The Future Of Indie RPGs
6:00 AM | Cord Kruse | Comment on this story
Tales of the Rampant Coyote has unveiled its second roundtable discussion with Indie RPG developers. This time Spiderweb Software's Jeff Vogel, Basilisk Games' Thomas Riegsecker, Planewalker Games' Jason Compton, and Prairie Games' Josh Engebretson were among those pondering the future of Indie RPGs.
Assuming it won't expose any of your secrets for world domination, could you peek into the crystal ball that was issued to you with your license to make RPGs, and tell me what you think the future holds for indie RPGs in, say, five to eight years? What, if anything, might be different from the landscape today, both in the games themselves and how we obtain and play them?The full article is available to read the link below.
Tales Of The Rampant Coyote: Indies Roundtable 2
Thomas Riegsecker, Basilisk Games ("Eschalon: Book 1"):
I think the biggest challenge to indie developers is in expanding our customer base which has been shrinking for the past 20 years. A large portion of my customers are older- those who used to play Ultima on their parent's computer in the 80's. As an indie I can't afford a team of artists and a CryENGINE license for my games, so it is very hard to attract younger players who are looking for that type of experience. Along those lines, many younger players don't fully appreciate traditional role-playing because they've only been exposed to Action RPGs and MMOs. The good news is that I think indie RPGs have made great steps forward in terms of visual presentation and game play, and as our mainstream coverage expands we are likely to see our customer base grow. Here at Basilisk Games we are very excited about our plans for the next five years and despite the challenges, the future looks good for indie RPGs.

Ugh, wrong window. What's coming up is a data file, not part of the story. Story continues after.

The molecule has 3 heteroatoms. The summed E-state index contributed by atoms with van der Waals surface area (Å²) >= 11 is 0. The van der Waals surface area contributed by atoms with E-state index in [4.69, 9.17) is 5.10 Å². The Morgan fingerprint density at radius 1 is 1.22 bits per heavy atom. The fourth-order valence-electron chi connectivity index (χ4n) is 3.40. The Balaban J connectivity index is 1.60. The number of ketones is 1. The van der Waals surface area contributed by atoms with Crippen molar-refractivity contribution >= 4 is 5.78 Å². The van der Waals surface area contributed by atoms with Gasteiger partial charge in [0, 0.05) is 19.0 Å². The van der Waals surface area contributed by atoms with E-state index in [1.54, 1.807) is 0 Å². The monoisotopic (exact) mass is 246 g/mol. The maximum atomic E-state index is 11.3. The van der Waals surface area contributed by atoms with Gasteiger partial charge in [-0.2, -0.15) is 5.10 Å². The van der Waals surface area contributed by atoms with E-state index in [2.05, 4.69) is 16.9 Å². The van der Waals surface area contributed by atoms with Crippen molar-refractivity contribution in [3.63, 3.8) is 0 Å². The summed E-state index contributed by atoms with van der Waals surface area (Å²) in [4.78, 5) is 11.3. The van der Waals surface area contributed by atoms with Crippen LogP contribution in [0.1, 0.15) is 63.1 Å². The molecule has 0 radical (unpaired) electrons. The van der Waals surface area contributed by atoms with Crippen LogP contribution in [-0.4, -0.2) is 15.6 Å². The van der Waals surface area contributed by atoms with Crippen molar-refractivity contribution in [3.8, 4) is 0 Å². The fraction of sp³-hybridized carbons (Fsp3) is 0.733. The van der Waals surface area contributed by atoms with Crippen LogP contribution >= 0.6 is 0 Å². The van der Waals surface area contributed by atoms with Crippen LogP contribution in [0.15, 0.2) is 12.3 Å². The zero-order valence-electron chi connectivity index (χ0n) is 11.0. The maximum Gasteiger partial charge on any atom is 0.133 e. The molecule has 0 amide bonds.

Jeff Vogel, Spiderweb Software ("Avernum V," "Geneforge 4," etc.):
It is beyond the capacity of an Indie to compete in the graphics area, and it is beyond the limits of our technology to create more than the barest improvements in AI. Where Indies can compete is in the area of storytelling and design.
For example, I am just starting the fifth and final part of our epic Geneforge series. I think that these are truly innovative games. They take place in a unique world ruled by a secretive sect of wizards (called Shapers) who create new forms of life to serve them.
They are completely wide open games. You can choose which side you fight for, even joining forces with the so-called "bad guys," and find interesting and satisfying endings. You can advance using combat, or never attack anything directly and instead use stealth, trickery, and diplomacy. You can play a solitary character or make a horde of fanatically loyal monsters to serve you. Fans of the series really appreciate the many meaningful choices available to them.
You can do this sort of thing on a low budget. I don't dream about a fancy graphics budget anymore. I look for the areas where I can excel, and I focus on those.
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